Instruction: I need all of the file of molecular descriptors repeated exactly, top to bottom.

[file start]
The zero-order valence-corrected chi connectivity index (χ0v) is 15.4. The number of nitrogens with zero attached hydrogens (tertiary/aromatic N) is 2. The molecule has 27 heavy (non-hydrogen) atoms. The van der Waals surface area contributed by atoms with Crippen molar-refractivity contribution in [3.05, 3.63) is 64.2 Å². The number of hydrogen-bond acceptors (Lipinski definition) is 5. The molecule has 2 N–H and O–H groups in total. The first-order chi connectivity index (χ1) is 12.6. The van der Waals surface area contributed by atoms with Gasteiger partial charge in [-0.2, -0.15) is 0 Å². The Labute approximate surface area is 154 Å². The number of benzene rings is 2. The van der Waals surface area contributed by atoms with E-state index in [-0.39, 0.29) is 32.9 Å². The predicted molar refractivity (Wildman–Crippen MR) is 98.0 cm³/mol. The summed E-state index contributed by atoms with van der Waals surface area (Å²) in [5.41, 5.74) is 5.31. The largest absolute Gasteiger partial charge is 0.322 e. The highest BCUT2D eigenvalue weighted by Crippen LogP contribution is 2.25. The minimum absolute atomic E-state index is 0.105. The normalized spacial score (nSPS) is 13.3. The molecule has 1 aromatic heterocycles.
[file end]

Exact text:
The zero-order valence-corrected chi connectivity index (χ0v) is 15.4. The number of nitrogens with zero attached hydrogens (tertiary/aromatic N) is 2. The molecule has 27 heavy (non-hydrogen) atoms. The van der Waals surface area contributed by atoms with Crippen molar-refractivity contribution in [3.05, 3.63) is 64.2 Å². The number of hydrogen-bond acceptors (Lipinski definition) is 5. The molecule has 2 N–H and O–H groups in total. The first-order chi connectivity index (χ1) is 12.6. The van der Waals surface area contributed by atoms with Gasteiger partial charge in [-0.2, -0.15) is 0 Å². The Labute approximate surface area is 154 Å². The number of benzene rings is 2. The van der Waals surface area contributed by atoms with E-state index in [-0.39, 0.29) is 32.9 Å². The predicted molar refractivity (Wildman–Crippen MR) is 98.0 cm³/mol. The summed E-state index contributed by atoms with van der Waals surface area (Å²) in [5.41, 5.74) is 5.31. The largest absolute Gasteiger partial charge is 0.322 e. The highest BCUT2D eigenvalue weighted by Crippen LogP contribution is 2.25. The minimum absolute atomic E-state index is 0.105. The normalized spacial score (nSPS) is 13.3. The molecule has 1 aromatic heterocycles.